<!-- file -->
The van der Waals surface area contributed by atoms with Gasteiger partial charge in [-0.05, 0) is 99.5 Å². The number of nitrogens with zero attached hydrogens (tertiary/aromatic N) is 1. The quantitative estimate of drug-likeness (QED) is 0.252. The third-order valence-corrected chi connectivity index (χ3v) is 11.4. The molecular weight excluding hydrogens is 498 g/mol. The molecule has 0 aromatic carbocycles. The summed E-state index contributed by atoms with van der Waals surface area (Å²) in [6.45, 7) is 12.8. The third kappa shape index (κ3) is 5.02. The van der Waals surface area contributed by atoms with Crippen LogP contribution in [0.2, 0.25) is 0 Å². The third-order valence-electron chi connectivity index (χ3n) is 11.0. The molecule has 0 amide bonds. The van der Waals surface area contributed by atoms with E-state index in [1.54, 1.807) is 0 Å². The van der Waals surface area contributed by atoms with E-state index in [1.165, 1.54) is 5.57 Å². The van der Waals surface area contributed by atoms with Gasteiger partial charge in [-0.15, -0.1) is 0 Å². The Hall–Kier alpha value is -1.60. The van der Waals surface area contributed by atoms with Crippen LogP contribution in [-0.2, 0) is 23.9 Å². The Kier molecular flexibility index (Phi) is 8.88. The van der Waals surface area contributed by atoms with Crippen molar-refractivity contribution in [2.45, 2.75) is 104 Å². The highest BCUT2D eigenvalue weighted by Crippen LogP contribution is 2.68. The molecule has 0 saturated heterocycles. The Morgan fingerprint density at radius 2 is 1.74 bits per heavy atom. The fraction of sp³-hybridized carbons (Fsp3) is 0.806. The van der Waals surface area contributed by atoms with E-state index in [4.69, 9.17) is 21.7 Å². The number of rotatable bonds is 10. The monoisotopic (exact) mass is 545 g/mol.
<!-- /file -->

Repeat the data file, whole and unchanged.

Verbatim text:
The van der Waals surface area contributed by atoms with Gasteiger partial charge in [-0.05, 0) is 99.5 Å². The number of nitrogens with zero attached hydrogens (tertiary/aromatic N) is 1. The quantitative estimate of drug-likeness (QED) is 0.252. The third-order valence-corrected chi connectivity index (χ3v) is 11.4. The molecular weight excluding hydrogens is 498 g/mol. The molecule has 0 aromatic carbocycles. The summed E-state index contributed by atoms with van der Waals surface area (Å²) in [6.45, 7) is 12.8. The third kappa shape index (κ3) is 5.02. The van der Waals surface area contributed by atoms with Crippen LogP contribution in [0.2, 0.25) is 0 Å². The third-order valence-electron chi connectivity index (χ3n) is 11.0. The molecule has 0 amide bonds. The van der Waals surface area contributed by atoms with E-state index in [1.54, 1.807) is 0 Å². The van der Waals surface area contributed by atoms with E-state index in [1.165, 1.54) is 5.57 Å². The van der Waals surface area contributed by atoms with Gasteiger partial charge in [-0.15, -0.1) is 0 Å². The Hall–Kier alpha value is -1.60. The van der Waals surface area contributed by atoms with Crippen LogP contribution in [-0.2, 0) is 23.9 Å². The Kier molecular flexibility index (Phi) is 8.88. The van der Waals surface area contributed by atoms with Crippen molar-refractivity contribution in [2.45, 2.75) is 104 Å². The highest BCUT2D eigenvalue weighted by Crippen LogP contribution is 2.68. The molecule has 0 saturated heterocycles. The Morgan fingerprint density at radius 2 is 1.74 bits per heavy atom. The fraction of sp³-hybridized carbons (Fsp3) is 0.806. The van der Waals surface area contributed by atoms with E-state index in [4.69, 9.17) is 21.7 Å². The number of rotatable bonds is 10. The monoisotopic (exact) mass is 545 g/mol.